Cologne 2007

As our ship sailed into Cologne, we were greeted by a fireworks display near the cathedral.

In the Romanic-German Museum is the Dionysos Mosaic, made up of approx. 1.5 million mosaic tiny stones and almost 33 feet long and 23 feet wide. It dates back to the years 220/230 AD, when it covered the floor of the central banqueting room of a 20-room villa In 355 AD, this villa, together with many others, was destroyed, when the Franconians conquered Cologne for the first time. For centuries it remained buried. It was only rediscovered during excavations for the Cathedral bunker in 1941. Pictured here is the central panel shows a young, drunken Dionysos, leaning on a Satyr.

This is the Elves' Fountain, which tells the story of the elves who are said to have done all the work of the citizens of Cologne during the night, so that the inhabitants of Cologne could be very lazy during the day. According to the legend, this goes on until a tailor's wife gets so curious to see the elves that she scatters peas onto the floor of the workshop to make the elves slip and fall. The elves, being infuriated, disappear and never return. From that time on, the citizens of Cologne have to do all their work by themselves.

The town Hall with a crowd of people outside waiting for the bride and groom.

Cologne Dom 2007

Our city walk brought us to a view of the cathedral from the rear. The cathedral building started in 1248 and was completed in 1880.

A side view of the cathedral.

The magnificent interior. The nave is 472 feet long, 148 feet wide and 143 feet high.

The late Gothic stained glass (1500's) depicted the Vigin and St. Peter.

One last look at the interior.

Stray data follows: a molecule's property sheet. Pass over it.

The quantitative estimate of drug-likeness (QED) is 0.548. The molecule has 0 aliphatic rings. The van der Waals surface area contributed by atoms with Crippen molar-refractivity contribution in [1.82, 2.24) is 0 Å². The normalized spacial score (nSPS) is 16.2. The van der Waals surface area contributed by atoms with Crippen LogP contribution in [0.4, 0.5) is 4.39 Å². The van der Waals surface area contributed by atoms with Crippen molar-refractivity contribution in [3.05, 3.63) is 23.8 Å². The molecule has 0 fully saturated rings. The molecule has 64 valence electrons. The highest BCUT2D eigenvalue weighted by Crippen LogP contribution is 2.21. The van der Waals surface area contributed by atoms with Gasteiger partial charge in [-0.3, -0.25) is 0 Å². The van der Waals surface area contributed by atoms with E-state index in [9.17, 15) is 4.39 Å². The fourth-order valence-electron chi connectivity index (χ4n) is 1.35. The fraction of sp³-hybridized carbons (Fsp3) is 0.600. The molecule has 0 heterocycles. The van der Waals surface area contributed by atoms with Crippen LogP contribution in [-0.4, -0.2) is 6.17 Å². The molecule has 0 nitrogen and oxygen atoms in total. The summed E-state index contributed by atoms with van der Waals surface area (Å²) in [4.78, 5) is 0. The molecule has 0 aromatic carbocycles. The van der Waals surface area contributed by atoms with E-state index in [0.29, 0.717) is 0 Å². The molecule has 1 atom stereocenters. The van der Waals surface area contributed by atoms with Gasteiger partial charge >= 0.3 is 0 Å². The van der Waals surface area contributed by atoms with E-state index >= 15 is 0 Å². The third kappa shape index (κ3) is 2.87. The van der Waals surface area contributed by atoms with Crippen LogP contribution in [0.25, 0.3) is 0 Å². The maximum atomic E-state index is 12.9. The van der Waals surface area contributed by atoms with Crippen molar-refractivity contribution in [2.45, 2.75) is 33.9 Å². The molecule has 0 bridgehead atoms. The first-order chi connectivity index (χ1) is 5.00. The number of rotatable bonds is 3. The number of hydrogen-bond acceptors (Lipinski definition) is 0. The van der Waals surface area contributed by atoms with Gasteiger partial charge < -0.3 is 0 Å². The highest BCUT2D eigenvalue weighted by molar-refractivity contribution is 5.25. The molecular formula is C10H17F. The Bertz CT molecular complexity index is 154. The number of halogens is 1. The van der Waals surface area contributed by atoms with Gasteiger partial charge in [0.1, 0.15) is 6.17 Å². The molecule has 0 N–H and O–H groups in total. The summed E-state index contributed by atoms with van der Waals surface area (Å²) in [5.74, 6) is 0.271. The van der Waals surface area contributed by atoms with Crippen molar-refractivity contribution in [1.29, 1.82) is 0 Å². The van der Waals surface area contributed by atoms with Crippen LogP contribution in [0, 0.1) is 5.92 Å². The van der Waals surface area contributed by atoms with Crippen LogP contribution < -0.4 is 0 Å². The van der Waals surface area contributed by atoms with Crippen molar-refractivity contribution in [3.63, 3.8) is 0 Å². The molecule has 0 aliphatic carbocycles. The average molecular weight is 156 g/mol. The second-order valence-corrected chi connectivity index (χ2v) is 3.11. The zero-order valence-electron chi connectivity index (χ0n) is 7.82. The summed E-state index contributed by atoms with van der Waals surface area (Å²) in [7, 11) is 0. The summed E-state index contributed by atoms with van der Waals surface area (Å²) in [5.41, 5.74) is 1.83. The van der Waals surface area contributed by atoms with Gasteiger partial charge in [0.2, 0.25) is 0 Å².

One last look at Cologne as the ship sails away.

Cologne Dom 2017


. A closeup of the entrance.

. A side view.

. The interior

. The interior.

. A stained glass window with the four prophets Isaiah, Jeremiah, Ezekiel and Daniel at the bottom.

St Martin's Church 2017

We also went to St Martin's romanesque church. In this Wikipedia photo the spires on the right are of St. Martin's and the single spire on the left is of St. Andrews.

St. Martin's is one of twelve romanesque churches built in Cologne in that period. Its foundations (circa 960 AD) rest on remnants of a Roman chapel, built on what was then an island in the Rhine. The church was later transformed into a Benedictine monastery. The current buildings, including a soaring crossing tower that is a landmark of Cologne's Old Town, were erected between 1150-1250. The architecture of its eastern end forms a triconch or trefoil plan, consisting of three apses around the crossing, similar to that at St. Maria im Kapitol. The church was badly damaged in World War II; restoration work was completed in 1985.

The interior of St Martin's, a Wikipedia photo.

St Andrews Church 2017

St. Andrew's (German: St. Andreas) is a 10th-century Romanesque church located in the old town of Cologne, Germany. Archbishop Gero consecrated the church in 974, dedicating it to St. Andrew, although an earlier church at the site was dedicated to St. Matthew. In the 12th century, the church was rebuilt in the Romanesque style, and was probably completed after the great fire of Cologne in 1220.[3] In the crypt of the church lies a Roman sarcophagus from the 3rd century, which holds the remains of the 13th-century theologian and natural philosopher St. Albertus Magnus. Since 1947, the Dominican Order has ministered to the church.